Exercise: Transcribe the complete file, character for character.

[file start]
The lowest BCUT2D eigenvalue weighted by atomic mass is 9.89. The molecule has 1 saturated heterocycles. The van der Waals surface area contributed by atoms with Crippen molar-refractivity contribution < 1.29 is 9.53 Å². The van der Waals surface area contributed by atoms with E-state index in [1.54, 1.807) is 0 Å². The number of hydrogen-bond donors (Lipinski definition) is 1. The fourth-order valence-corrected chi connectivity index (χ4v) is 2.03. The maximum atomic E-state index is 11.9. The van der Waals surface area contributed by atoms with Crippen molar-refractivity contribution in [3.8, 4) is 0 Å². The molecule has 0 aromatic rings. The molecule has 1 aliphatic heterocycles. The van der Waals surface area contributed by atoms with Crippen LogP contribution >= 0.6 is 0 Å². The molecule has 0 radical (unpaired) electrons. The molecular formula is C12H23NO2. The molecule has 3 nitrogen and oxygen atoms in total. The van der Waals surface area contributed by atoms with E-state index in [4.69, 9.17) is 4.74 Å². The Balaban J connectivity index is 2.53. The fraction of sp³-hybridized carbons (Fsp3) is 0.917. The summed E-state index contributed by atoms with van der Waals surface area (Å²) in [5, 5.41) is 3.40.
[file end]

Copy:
The lowest BCUT2D eigenvalue weighted by atomic mass is 9.89. The molecule has 1 saturated heterocycles. The van der Waals surface area contributed by atoms with Crippen molar-refractivity contribution < 1.29 is 9.53 Å². The van der Waals surface area contributed by atoms with E-state index in [1.54, 1.807) is 0 Å². The number of hydrogen-bond donors (Lipinski definition) is 1. The fourth-order valence-corrected chi connectivity index (χ4v) is 2.03. The maximum atomic E-state index is 11.9. The van der Waals surface area contributed by atoms with Crippen molar-refractivity contribution in [3.8, 4) is 0 Å². The molecule has 0 aromatic rings. The molecule has 1 aliphatic heterocycles. The van der Waals surface area contributed by atoms with Crippen LogP contribution >= 0.6 is 0 Å². The molecule has 0 radical (unpaired) electrons. The molecular formula is C12H23NO2. The molecule has 3 nitrogen and oxygen atoms in total. The van der Waals surface area contributed by atoms with E-state index in [4.69, 9.17) is 4.74 Å². The Balaban J connectivity index is 2.53. The fraction of sp³-hybridized carbons (Fsp3) is 0.917. The summed E-state index contributed by atoms with van der Waals surface area (Å²) in [5, 5.41) is 3.40.